Technology: American Airlines CEO says 'highly likely' Boeing 737 MAX will fly by mid-August - PressFrom - Canada

TechnologyAmerican Airlines CEO says 'highly likely' Boeing 737 MAX will fly by mid-August

18:50  12 june  2019
18:50  12 june  2019 Source:

Boeing 737 Max jets will be grounded until August at least, IATA says

Boeing 737 Max jets will be grounded until August at least, IATA says The Boeing 737 Max jet that was grounded after two deadly crashes will not fly before mid-August at the earliest, the global airline trade group said Wednesday. The spokesman for the International Air Transport Association, Anthony Concil, said the group estimates the planes will remain grounded for at least another 10-12 weeks, though regulators like the U.S. Federal Aviation Administration will have final say. The plane was grounded in mid-March after the crash of an Ethiopian Airlines Max. A Lion Air Max crashed in October off the Indonesian coast. In all, 346 people died.

(Reuters) - American Airlines Group Inc cut its 2019 profit forecast on Friday, blaming an estimated 0 million hit from the grounding of Boeing ’s 737 MAX planes during its busiest travel season, but said it was confident the aircraft would start flying by mid - August .

Plane grounded after two crashes likely to remain grounded into peak season. The Boeing 737 Max aircraft will not return to the skies before August , according to the head of aviation’s main trade The 737 Max disasters have ignited tensions between regulators on either side of the Atlantic, amid US operators United Airlines , American Airlines and Southwest Airlines , early customers of the model

American Airlines CEO says 'highly likely' Boeing 737 MAX will fly by mid-August© Reuters/Handout . FILE PHOTO: Handout photo of American Airlines Boeing 737 MAX jets sit parked at a facility in Tulsa, Oklahoma

CHICAGO (Reuters) - American Airlines Group Inc Chief Executive Doug Parker said it was "highly likely" that the grounded Boeing Co 737 MAX would be flying by mid-August following regulatory approval for a software fix.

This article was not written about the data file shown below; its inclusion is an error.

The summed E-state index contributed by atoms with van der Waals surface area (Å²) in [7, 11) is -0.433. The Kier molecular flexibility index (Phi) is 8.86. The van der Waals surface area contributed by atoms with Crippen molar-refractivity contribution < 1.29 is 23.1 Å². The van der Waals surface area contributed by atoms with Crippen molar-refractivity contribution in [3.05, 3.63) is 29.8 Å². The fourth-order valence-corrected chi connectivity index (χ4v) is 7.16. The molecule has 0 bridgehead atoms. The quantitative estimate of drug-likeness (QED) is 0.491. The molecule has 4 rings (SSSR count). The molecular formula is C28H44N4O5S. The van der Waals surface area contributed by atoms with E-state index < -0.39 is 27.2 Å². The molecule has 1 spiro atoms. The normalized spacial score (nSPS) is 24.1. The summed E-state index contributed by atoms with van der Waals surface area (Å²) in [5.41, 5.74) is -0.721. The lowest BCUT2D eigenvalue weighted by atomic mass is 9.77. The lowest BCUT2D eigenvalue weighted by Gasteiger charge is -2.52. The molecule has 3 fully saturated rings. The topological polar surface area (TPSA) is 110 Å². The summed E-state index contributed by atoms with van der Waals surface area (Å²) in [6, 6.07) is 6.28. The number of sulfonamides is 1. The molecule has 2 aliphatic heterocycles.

On Sunday American extended cancellations of about 115 daily flights until Sept. 3 from Aug. 19, as regulators have yet to approve flight of the plane again following two deadly crashes in Indonesia and Ethiopia within five months.

Parker said the decision to extend cancellations merely reflected scheduling needs for pilots and flight attendants.

Boeing makes first 737 MAX sale since plane’s worldwide grounding

Boeing makes first 737 MAX sale since plane’s worldwide grounding International Airlines Group (IAG), owner of several major carriers, has put in an order for 200 Boeing 737 MAX planes, the first sale since the aircraft was grounded after fatal crashes. IAG owns Aer Lingus, British Airways and Iberia, among other European carriers, according to CNN. Boeing and IAG announced a letter of intent for the purchase at the Paris Air Show, reported CNN. Boeing 737 MAX jets have been grounded since earlier this year in the wake of two major crashes that killed more than 300 people in total. A software glitch was partly to blame, and the manufacturer has been toiling to fix that and get the planes back in the air.

The Boeing 737 MAX is a narrow-body aircraft series designed and produced by Boeing Commercial Airplanes as the fourth generation of the Boeing 737 , succeeding the Boeing 737 Next Generation

American Airlines says Boeing is working on software updates and new training elements. After the Boeing 737 MAX flights were suspended worldwide in March, American Airlines said it would cancel all flights involving the plane until August .

"No one should take that as an indication that we don't think the aircraft will be ready by Aug 19," Parker said during the company's annual shareholders meeting.

"We wouldn't be selling seats today if we didn't think it was highly likely (...) that we'd be able to provide that service by Sept. 3," he added.

The Federal Aviation Administration said on Wednesday it does not have a specific timetable on when the 737 MAX jet would return to service.

(Reporting by Tracy Rucinski; Editing by Steve Orlofsky; Editing by Chizu Nomiyama)

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Toronto man who lost family in Ethiopian plane crash testifies at US Congress.
WASHINGTON — A Toronto man who lost his family in the crash of a Boeing 737 Max jet in Ethiopia has told a U.S. congressional panel that the aviation company should not allow that aircraft model to fly again. Paul Njoroge says the Max — which is currently grounded — has a design flaw and will lead to more deaths if it takes to the skies in the future. The Nairobi-bound Ethiopian Airlines plane crashed on March 10 near Addis Ababa, killing 157 people on board. Njoroge says he can't stop thinking about the final moments of his wife, three young kids and mother-in-law as the plane went down shortly after takeoff.

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